Global Resources

Transforming Masculinity: An innovative African YMCA S2C programme

Publisher: Africa Alliance of YMCAs
Publication Date: Jan 2011

This report presents the development of Africa Alliance of YMCA’s innovative ‘Transformative Masculinity in Zimbabwe’ programme, based on the Subject to Citizen (S2C) model which enables youths to transform themselves into citizens who play an active role in communities toward enacting positive change. The programme was developed through a consultative process from 2009-2011, involving a baseline survey, participatory action research, qualitative research, continual desktop research, and a programme development workshop. In outlining the development of the project, the Africa Alliance of YMCAs hope to inspire others to create similar projects to help transform negative masculinities in Southern Africa, and beyond.

The baseline survey found that a prevalence of a ‘subjugated masculinity’, under which young men are socialised to indignify others in order to gain significance and social relevance. Rape, crime and banditism are obvious outcomes, and in the case of Zimbabwe, defilement and child rape are on the increase with an estimated 110 women raped daily, the majority of which are girls. Sadly, this distorted masculinity is hegemonic in its application of dominance and power, leading to this programme seeking to tackle the root causes of these symptoms by re-ordering youth masculinity in the following areas and ways:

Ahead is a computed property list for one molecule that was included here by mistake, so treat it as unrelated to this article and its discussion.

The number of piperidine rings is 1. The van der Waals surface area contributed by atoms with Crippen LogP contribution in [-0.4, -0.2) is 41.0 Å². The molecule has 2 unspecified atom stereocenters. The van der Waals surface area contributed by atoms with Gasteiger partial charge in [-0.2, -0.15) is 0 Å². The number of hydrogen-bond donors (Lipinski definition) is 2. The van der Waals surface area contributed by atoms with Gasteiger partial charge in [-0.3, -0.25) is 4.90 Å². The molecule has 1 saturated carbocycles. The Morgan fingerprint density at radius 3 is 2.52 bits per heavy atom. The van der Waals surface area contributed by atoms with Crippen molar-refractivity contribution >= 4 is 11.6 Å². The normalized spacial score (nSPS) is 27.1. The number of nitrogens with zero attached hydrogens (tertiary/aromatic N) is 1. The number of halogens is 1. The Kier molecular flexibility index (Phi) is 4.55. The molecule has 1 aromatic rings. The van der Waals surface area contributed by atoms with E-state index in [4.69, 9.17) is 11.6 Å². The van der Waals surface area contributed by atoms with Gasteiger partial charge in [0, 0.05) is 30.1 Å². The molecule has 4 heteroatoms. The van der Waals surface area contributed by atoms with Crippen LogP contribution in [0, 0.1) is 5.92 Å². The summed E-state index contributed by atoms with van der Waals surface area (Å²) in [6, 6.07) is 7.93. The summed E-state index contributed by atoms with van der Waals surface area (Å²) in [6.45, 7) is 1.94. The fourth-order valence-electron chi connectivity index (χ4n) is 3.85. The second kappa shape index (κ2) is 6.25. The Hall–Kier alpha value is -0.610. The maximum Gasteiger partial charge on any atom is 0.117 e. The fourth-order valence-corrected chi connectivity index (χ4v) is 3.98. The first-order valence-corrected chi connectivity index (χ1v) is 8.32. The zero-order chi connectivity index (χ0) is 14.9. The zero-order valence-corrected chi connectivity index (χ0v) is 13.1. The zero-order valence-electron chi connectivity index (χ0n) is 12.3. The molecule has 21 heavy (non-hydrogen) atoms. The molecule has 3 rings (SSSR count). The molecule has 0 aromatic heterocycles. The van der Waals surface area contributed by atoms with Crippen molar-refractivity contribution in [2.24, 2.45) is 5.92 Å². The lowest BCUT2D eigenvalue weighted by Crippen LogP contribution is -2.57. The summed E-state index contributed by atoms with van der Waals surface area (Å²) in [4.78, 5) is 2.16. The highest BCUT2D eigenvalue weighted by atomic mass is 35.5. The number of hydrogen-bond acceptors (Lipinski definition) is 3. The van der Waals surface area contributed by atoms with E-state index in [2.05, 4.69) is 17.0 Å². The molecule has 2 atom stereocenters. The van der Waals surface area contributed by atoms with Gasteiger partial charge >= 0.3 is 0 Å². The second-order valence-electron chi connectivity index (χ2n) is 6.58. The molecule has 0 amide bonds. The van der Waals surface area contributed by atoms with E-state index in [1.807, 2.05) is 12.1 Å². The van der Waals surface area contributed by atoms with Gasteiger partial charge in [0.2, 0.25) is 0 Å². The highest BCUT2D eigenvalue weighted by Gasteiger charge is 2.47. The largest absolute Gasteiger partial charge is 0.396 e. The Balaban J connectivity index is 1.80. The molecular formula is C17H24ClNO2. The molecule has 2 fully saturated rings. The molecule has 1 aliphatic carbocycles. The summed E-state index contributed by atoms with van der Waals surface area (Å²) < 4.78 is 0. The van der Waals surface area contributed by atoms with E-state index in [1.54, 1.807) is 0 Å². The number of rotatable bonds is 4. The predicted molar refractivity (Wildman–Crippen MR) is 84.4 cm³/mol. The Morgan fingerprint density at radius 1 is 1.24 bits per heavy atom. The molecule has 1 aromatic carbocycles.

• Structures, norms and cultures that create hegemonic masculinity, by targeting individual youth and using various models of mentoring, including peer mentoring.

  • Male notions of social power, by promoting mutual dependence between young men and women.

  • The social structures that distort masculinity, by engaging with family, community/ethnic networks and religious institutions.

  • Youth culture and norms that perpetuate distorted male dominance, by using popular culture and youth mediums.

This brief outlines the concepts defining these efforts, including the ways in which gender roles are constructed through culture, the reality of youth experience and how this influences behaviour, sexual realities versus constructed male masculinities, the dynamics of gender-based violence, the influence of economic factors and media portrayals, and how these factors have manifested in the study sites of Kadoma and Bulawayo.

Next, the various elements of the planned programme are described, including the use of mentoring, workshops, a partner database directory, an information library, community forums, and the various context specific needs and foci of each site. Also briefly discussed are the Celebrate Life Programme, which will target younger age groups through the use drama, music, and art, and the Men and Women Communicating for Justice Project. Finally, the brief introduces and profiles S2C ambassador Josh Meck, an afro-jazz musician who uses music and rap to inspire and enact positive change, and closes with lyrics from a song by Mike Chibbz of Harare YMCA entitled ‘My Dream for Africa.